There are craft malls scattered throughout the hills but the only one we visited was the Wind Chime Shop.  This was a charming place, all tinkly and shiny.  A friend of ours stayed at Wind Chime Cabin on his visit and he said it was very nice.

You can buy your souvenirs at the Old Man’s Cave gift shop, Old Man’s Cave Grocery, Grandma Faye’s Grocery and even Walmart.  Magnets are my favorite souvenir and I purchased one to add to my refrigerator gallery.

Where we ate

We didn’t eat out every meal.  Breakfast was at the cottage and we took picnic lunches into the park.  We purchased our cottage food provisions at Walmart and Kroger in Logan.   When we did eat out we went to Pizza Crossing, Millstone BBQ and Bush’s.  Pizza Crossing was great, medium crust, sweet sauce and generous toppings.  Millstone BBQ was just OK, my husband liked his brisket but the pulled pork I got was icky, too greasy and fatty.  Bush’s was a local place with the typical home cooking menu plus pizza and they had good pie!  We had blueberry and coconut cream.  We also had a couple of decadent desserts at Diner D,Argento one mid-afternoon – tiramisu cake and chocolate pecan pie – yum, yum!but did not have a meal there.

Planning YOUR visit

Be sure to download or request a copy of the Hocking Hills Visitors Guide.  There you will find listing for dining and activities.  If the Sunrise Cabins don’t meet your needs, the 1800Hocking web site has a cabin finder to help you narrow down your choices based on size of your party and desired amenities.  That’s how I found Sunrise Log Cabins.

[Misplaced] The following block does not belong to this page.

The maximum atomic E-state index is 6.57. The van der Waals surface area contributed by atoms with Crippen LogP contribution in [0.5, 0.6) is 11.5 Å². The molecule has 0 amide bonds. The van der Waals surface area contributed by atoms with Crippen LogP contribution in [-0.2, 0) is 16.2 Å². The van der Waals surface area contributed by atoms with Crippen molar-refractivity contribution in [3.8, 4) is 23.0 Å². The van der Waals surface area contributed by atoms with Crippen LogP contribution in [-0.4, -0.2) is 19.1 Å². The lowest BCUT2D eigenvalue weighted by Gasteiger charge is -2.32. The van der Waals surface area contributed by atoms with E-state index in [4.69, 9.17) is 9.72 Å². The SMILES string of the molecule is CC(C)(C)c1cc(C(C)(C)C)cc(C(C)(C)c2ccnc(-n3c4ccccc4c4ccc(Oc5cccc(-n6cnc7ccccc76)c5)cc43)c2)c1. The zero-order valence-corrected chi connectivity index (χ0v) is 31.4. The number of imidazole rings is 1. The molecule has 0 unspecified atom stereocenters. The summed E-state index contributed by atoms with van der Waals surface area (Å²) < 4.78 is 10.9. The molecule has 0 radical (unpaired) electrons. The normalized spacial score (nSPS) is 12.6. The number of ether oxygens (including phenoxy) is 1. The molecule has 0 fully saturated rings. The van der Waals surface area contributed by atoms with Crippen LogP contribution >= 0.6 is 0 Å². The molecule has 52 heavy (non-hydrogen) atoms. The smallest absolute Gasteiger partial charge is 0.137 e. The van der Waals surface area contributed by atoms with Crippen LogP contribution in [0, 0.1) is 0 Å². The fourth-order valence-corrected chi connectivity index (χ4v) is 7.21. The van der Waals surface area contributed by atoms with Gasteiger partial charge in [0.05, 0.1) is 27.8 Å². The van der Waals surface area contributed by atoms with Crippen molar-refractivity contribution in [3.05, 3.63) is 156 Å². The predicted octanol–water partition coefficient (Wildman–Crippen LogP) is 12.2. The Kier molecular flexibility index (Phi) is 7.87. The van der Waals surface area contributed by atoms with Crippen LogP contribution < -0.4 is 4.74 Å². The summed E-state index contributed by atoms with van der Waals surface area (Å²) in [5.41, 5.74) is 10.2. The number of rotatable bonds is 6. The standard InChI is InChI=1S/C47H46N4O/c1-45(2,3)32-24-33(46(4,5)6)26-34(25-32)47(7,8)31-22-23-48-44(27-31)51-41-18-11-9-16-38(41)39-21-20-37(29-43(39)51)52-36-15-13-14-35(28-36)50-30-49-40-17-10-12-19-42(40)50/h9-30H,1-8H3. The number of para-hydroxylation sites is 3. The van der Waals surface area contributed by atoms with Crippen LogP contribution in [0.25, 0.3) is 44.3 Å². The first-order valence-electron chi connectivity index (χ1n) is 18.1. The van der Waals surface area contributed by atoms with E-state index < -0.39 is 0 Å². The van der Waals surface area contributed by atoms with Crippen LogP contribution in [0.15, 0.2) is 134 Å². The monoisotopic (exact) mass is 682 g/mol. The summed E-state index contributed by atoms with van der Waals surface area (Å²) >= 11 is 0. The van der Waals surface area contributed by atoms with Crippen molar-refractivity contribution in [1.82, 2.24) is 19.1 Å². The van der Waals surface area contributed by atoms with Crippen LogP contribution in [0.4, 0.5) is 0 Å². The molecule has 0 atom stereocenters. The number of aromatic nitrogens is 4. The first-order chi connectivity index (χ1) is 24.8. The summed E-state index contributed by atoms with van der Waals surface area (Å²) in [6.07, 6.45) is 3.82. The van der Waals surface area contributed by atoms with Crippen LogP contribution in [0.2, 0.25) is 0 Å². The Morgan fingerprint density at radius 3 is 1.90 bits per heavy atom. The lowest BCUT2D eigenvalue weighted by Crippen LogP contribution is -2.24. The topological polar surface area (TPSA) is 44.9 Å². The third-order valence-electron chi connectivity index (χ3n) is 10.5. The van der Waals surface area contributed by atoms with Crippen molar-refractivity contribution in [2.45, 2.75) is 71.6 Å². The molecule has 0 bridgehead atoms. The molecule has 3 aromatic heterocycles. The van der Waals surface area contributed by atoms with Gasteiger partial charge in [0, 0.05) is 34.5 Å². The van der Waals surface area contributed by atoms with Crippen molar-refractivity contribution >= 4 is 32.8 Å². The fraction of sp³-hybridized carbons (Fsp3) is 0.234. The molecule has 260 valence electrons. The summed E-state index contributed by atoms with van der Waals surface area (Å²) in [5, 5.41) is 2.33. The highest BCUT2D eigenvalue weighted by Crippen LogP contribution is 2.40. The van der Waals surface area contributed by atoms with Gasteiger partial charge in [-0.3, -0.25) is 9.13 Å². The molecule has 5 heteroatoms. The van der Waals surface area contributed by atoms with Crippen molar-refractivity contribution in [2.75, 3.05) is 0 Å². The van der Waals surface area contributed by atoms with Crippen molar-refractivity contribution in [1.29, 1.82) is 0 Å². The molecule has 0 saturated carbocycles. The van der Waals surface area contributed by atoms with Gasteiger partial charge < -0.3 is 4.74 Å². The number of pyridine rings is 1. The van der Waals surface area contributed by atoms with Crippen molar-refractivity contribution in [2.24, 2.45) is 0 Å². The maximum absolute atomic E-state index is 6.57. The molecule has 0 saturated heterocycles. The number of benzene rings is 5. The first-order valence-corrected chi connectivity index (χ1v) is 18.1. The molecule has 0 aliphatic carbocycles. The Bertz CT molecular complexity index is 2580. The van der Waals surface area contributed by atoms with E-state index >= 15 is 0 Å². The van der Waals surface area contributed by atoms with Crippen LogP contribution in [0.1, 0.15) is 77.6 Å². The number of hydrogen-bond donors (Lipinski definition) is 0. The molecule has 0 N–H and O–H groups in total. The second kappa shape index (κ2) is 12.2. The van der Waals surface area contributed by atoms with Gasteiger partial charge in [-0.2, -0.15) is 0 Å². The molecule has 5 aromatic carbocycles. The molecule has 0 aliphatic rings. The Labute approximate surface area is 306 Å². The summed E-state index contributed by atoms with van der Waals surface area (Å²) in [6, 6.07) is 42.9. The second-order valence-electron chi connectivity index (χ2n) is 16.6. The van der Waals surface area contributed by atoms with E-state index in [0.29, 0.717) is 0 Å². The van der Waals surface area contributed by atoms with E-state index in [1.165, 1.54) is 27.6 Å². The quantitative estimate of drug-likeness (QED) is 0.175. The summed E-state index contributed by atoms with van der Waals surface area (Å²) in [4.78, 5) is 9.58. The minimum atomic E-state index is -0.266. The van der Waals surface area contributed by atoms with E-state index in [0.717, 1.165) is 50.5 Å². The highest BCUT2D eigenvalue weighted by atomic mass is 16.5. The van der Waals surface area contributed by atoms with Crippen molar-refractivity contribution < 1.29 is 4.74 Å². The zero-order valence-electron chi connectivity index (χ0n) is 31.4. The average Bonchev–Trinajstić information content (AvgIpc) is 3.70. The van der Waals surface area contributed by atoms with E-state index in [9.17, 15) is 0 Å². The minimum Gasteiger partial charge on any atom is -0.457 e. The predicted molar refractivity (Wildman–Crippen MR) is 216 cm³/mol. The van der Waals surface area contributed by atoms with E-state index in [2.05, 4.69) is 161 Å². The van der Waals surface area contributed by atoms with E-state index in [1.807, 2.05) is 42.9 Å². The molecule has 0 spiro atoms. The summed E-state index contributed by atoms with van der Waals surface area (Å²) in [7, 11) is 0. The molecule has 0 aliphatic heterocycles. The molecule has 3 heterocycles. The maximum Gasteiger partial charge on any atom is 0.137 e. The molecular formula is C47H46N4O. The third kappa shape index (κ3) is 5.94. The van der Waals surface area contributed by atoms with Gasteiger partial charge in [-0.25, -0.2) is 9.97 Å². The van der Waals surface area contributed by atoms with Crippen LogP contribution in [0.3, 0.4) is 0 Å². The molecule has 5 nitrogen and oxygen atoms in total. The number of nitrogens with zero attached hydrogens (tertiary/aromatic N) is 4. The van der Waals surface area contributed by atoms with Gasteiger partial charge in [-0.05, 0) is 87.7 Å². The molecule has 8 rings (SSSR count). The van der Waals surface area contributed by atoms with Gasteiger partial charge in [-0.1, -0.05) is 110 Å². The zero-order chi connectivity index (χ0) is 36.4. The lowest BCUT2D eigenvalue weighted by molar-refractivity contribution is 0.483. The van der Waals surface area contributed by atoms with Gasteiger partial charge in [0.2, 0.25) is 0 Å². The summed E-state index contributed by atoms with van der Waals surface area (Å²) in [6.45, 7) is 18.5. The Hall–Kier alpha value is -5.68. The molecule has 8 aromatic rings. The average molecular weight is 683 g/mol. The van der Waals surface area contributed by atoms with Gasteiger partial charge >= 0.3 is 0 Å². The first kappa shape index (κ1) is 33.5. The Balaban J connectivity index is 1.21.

Hocking Hills is an area where you can do a lot in a little time if you wish.  Most of the main attractions are only 1/4 to 1/2 mile from parking areas.  I know people who have hiked all the major attractions in one day.  There are also longer and more challenging trails and lot of other fun activities to fill your time.  Others (like us) spend a few days, see a few things and hang out in their cabin hot tubs.   Before you go, you should review the Visitor’s Guide and make a list of what you want to do, from “must see” to “maybe do” otherwise it can be quite overwhelming trying to cram everything into the time you have.  In our case, we knew we didn’t want to drive ourselves to exhaustion every day so we took it easy.  Two easy/moderate hikes per day, over two days for us, were plenty with city days and shopping on the other days.

I highly recommend the Hocking Hills for your Ohio vacation.  There is plenty for kids to do, easy trails they can handle, and more challenging activities and trails for older kids and adventurous adults.  Choose your cabin/cottage, heed the warnings about staying off cliff edges and staying on the trails and you’ll have a safe, happy holiday in the hills!

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About SallyK

A little blog about the ordinary and not so ordinary things our family does, places we travel, things we see. Like travel, cooking, family stories, book reviews, music? You will find it all here - comments welcome!
This entry was posted in Birdwatching, Flea Markets, History, Nature, Ohio, photography, Shopping, Small towns, Travel and tagged , , , , , , , , , , , , , , , . Bookmark the permalink.

2 Responses to Hocking County – More than caves and trails

  1. Deb Platt says:

    Really great, informative post! A friend of mine did the zip line in the Hocking Hills; I was invited, but I chickened out. She had a great time, though.

  2. SallyK says:

    I would love to try zip lining and we actually planned to go canoeing. But after our party weekend and eighteen months of Dana’s grueling school schedule, we hit that cabin on Monday and it was like ahhhhhhhhh! It’s a wonder we went anywhere else :). But I’m glad we did.